AMR: So it was an inspirational process?

K: Yeah, it’s funny a lot of people have qualms about forcing creativity. It’s like ‘no, just let yourself be inspired and just go with it’ and I’ve been like that , it’s my natural instinct to not force anything. So when I was in America, it was like no I'm actually going to force myself to write everyday to try and write songs, a new approach for me. It sounds quite sterile and mathematical to do it like that, but I found it quite good.

AMR: In terms of the writing, did you find there was particular themes or lyrical territory you were going back to?

K: It’s funny working with a producer as well who’s so analytical about lyrics you do start to realise common themes that start to come up, there was definitely a few. It seems I touch on the idea of being elevated a lot, sort of fantasies and surrealisms. Creating worlds and ideas about being high, or close to God, something like that. It’s hard to put them all into one thing, but Settle Down is a quirky song about wanting to settle down at such a young age which I guess is kind of ironic, because I'm not in that place at all. But I do like to push those boundaries lyrically, where I have an idea in my head of ‘what if, what would that be like’ then just exaggerate that idea and make it into a world of its own. But in America, yeah, I suppose there were a few common themes of being away from home, during this whole writing process, so there’s a bit of that, finding myself, by myself, in this new city. Love was a very common theme also. Two Way Street for example, I did write that on the Hollywood Boulevard when I was walking up and down and thinking about love.

AMR: I think that comes through now you mention it, the twinkling vibe to it. It’s kind of flashy, but without being superficial

K: That’s cool, so it’s about drawing on that imagery of the street and the boulevard, the idea of love being a two way street. Two people meeting together and having to both compromise to make something work. One thing Frank taught me as well is always associating imagery to an idea. When I used to write I used to always have a flowery idea of what I wanted to say, it wasn’t very tangible. There’s a few songs like that, where I’ve learned to take the idea and make it into something tangible, attach real images to it so people can really grasp it – if that makes sense.

AMR: You reportedly used a tampon packet for percussion in one track, is that true?

K: (giggles) yeah, we got pretty crazy on the recording of Settle Down and a few other songs. I guess Frank and I are both really drawn to organic sounds but being used in a way that’s kind of sampling, and modern and electronic but you’re using organic sounds to do it. We’re both really drawn to interesting percussion, so when I’d be like pulling out my asthma inhaler and taking a puff, we’d be like “sample that!” So we’d put it up on the mic and get this really awesome air shooting out of the tube. I just love listening to music on headphones that’s just sonically really exciting, you know, that you hear the drums and it’s like ‘that doesn’t sound like, what is that!? What is that sound, that’s not a snare or a hi-hat, that’s something else.” I think it just makes it more interesting.

AMR: More character?

K: Yeah, of course. And no one’s going to listen to the track and go ‘that’s a tampon packet’ but you know it might add a little timbre to it, that puts another thing to it. I love that stuff.
Of course, wacky recording anecdotes aside, the biggest training Kimbra has had as a musician is in the live arena with acoustic guitar, her trusty loop pedal and that voice. Settled somewhere between the smoky croon of soul and the acrobatic flair of indie rock, it’s been compared to such jazz legends as Nina Simone and Bessie Smith, as well as the likes of Jeff Buckley and Bjork. In the few batch of songs posted on her MySpace, there are moments when she recalls the soul revival styling of Amy Winehouse, in the next, the boisterous allure of bonkers French maverick Camille. The fact of the matter is that you could spend all day pinning the tail on the proverbial genre donkey regarding her expressive voice.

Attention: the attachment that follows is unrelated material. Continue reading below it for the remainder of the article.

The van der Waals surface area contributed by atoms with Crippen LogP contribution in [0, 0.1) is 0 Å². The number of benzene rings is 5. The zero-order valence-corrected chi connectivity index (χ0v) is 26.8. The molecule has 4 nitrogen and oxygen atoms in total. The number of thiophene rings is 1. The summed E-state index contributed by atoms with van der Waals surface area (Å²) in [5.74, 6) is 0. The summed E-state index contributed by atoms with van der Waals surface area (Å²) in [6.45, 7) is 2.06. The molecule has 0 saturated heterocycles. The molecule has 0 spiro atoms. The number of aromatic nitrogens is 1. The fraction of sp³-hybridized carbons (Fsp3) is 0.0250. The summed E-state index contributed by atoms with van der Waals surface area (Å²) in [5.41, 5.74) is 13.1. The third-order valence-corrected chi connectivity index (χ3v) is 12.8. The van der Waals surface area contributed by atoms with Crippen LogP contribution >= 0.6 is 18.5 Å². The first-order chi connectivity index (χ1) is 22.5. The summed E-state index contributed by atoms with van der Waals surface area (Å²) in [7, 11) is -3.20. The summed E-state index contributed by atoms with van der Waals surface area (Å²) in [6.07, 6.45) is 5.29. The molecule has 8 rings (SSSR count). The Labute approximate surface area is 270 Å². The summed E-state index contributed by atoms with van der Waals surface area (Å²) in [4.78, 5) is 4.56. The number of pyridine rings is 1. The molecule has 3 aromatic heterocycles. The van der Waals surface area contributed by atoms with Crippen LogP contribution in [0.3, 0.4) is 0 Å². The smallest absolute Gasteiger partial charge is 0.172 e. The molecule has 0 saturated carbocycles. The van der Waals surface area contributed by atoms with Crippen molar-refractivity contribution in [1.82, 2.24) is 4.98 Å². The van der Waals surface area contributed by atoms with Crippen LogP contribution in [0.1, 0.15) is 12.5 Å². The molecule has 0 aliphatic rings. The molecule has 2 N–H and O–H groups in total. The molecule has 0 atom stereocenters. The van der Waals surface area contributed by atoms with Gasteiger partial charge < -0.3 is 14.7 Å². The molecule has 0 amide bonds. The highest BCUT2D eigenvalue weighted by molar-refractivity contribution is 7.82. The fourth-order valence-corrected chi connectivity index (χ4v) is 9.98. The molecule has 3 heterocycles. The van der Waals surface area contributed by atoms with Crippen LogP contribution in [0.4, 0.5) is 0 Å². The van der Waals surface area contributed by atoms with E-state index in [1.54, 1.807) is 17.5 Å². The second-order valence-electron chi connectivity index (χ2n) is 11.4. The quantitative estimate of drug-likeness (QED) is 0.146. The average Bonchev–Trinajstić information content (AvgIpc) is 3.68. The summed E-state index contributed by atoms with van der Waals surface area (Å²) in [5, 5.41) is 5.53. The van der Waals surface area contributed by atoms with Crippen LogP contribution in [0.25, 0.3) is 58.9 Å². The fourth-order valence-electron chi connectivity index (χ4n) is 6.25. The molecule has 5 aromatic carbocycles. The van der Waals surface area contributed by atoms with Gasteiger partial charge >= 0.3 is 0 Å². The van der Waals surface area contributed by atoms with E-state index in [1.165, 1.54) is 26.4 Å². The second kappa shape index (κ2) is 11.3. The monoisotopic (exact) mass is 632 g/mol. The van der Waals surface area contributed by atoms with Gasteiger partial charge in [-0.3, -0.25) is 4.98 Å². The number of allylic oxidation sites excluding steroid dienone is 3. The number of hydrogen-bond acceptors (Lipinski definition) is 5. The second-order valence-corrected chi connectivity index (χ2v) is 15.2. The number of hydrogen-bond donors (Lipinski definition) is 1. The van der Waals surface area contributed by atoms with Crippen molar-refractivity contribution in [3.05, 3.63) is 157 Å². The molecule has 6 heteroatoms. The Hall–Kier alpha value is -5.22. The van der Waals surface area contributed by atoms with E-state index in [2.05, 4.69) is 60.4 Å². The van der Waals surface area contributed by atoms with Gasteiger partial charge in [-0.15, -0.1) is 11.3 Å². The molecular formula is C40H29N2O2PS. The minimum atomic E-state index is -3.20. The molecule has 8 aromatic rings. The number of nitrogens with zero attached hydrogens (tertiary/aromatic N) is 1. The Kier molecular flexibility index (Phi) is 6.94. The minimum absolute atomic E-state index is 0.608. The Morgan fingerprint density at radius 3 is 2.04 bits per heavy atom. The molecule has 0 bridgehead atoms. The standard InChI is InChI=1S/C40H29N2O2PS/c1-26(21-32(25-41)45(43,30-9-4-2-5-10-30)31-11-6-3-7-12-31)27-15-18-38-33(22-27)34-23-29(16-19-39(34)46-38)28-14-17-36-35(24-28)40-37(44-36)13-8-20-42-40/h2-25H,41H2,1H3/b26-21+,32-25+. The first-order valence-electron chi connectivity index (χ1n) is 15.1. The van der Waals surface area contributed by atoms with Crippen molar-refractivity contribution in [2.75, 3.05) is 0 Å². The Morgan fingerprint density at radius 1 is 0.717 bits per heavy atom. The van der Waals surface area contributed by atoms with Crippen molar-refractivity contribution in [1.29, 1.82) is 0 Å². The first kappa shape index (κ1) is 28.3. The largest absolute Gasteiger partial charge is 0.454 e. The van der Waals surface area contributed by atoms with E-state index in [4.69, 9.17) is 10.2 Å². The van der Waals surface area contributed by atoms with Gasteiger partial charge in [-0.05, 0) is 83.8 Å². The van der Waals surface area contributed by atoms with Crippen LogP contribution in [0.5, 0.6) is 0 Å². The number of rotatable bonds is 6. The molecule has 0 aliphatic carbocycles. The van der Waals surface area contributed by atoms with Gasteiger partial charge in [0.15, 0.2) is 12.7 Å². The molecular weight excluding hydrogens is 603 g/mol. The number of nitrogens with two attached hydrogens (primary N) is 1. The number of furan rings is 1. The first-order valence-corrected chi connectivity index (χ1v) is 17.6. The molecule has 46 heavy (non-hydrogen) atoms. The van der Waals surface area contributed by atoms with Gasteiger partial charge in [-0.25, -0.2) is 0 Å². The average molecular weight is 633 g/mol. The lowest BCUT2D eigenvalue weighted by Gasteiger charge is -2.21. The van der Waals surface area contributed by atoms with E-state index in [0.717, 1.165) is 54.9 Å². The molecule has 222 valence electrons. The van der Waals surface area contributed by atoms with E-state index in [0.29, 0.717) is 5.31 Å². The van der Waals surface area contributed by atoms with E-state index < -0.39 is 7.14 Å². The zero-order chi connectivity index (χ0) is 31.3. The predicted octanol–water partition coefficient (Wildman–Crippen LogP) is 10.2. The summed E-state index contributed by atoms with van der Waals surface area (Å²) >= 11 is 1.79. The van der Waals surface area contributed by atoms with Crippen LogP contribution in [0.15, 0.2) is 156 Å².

AMR: Now about your singing. Your vocal style has been likened to jazz greats like Nina 
Simone, Bessie Smith – how do you feel about these comparisons?

K: Hugely flattering for starters. I definitely grew up gravitating towards jazz, listening to people like Nina Simone and Ella Fitzgerald, stuff like that, so I guess it’s only natural that people would pick that out of my voice. And it’s hugely flattering I guess to be compared like that. But for me it’s just about taking what you like about those artists and finding something distinct. Primarily that’s my real goal, it’s great to be compared to these people but you want to find a way of finding something that’s completely you.

AMR: Kimbra sounds like Kimbra.

K: Right, exactly. But with hints of this and bits of that, that’s kind of been my goal over the last two years. To find a way of using your voice that’s unique and original. I suppose it’s a lifelong journey too, your voice ages as you get older as well, I'm sure mine’s going to change. It’s kind of exciting.

AMR: Away from the album and to the stage, you’ve now assembled a band and doing gigs – is that nurturing the show for the inevitable album tour?

K: It’s so fun, it’s gotten to the point where I just heard so much more in the arrangements and I just wanted to translate so much more to the audience that I just couldn’t do by myself. I don’t have enough hands to just pull out a drum and do it. It just got to the point where I was ‘I’ve done this’ I’d been gigging like that for about four years at that point since about fourteen, fifteen. So it was just time to get a band, and I was a bit weird about getting off the guitar. Actually putting down that security blanket and exposing yourself is quite an awkward feeling but it’s been great. I feel like I’ve been able to give so much more of myself and the band to the audience. It’s just letting down your walls I guess. The band sound fantastic, we’ve still got the vocal looping, it’s still an element that makes it different, but not to the point where it’s a novelty. I just want to make it a colour.